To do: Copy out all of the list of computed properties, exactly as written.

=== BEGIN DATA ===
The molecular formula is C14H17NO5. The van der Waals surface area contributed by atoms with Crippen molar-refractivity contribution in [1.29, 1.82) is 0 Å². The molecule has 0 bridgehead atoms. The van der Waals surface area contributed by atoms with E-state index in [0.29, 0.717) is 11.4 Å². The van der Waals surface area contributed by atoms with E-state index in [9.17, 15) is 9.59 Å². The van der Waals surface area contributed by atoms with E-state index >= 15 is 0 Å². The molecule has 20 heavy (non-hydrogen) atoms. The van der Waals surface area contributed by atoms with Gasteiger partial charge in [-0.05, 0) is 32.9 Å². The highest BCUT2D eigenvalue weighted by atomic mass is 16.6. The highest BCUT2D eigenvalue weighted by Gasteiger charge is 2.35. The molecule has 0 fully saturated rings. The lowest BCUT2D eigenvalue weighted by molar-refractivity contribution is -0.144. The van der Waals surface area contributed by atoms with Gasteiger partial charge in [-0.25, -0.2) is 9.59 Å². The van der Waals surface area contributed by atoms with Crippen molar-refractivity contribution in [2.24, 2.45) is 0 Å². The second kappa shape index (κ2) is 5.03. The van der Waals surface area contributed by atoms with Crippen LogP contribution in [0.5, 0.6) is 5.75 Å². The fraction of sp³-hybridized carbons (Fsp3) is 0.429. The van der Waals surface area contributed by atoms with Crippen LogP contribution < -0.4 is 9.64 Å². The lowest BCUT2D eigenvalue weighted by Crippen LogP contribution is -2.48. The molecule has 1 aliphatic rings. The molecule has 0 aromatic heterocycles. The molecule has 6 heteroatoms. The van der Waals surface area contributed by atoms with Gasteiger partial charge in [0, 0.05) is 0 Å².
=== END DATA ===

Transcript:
The molecular formula is C14H17NO5. The van der Waals surface area contributed by atoms with Crippen molar-refractivity contribution in [1.29, 1.82) is 0 Å². The molecule has 0 bridgehead atoms. The van der Waals surface area contributed by atoms with E-state index in [0.29, 0.717) is 11.4 Å². The van der Waals surface area contributed by atoms with E-state index in [9.17, 15) is 9.59 Å². The van der Waals surface area contributed by atoms with E-state index >= 15 is 0 Å². The molecule has 20 heavy (non-hydrogen) atoms. The van der Waals surface area contributed by atoms with Gasteiger partial charge in [-0.05, 0) is 32.9 Å². The highest BCUT2D eigenvalue weighted by atomic mass is 16.6. The highest BCUT2D eigenvalue weighted by Gasteiger charge is 2.35. The molecule has 0 fully saturated rings. The lowest BCUT2D eigenvalue weighted by molar-refractivity contribution is -0.144. The van der Waals surface area contributed by atoms with Gasteiger partial charge in [-0.25, -0.2) is 9.59 Å². The van der Waals surface area contributed by atoms with Crippen molar-refractivity contribution in [2.24, 2.45) is 0 Å². The second kappa shape index (κ2) is 5.03. The van der Waals surface area contributed by atoms with Crippen LogP contribution in [0.5, 0.6) is 5.75 Å². The fraction of sp³-hybridized carbons (Fsp3) is 0.429. The van der Waals surface area contributed by atoms with Crippen LogP contribution < -0.4 is 9.64 Å². The lowest BCUT2D eigenvalue weighted by Crippen LogP contribution is -2.48. The molecule has 1 aliphatic rings. The molecule has 0 aromatic heterocycles. The molecule has 6 heteroatoms. The van der Waals surface area contributed by atoms with Gasteiger partial charge in [0, 0.05) is 0 Å².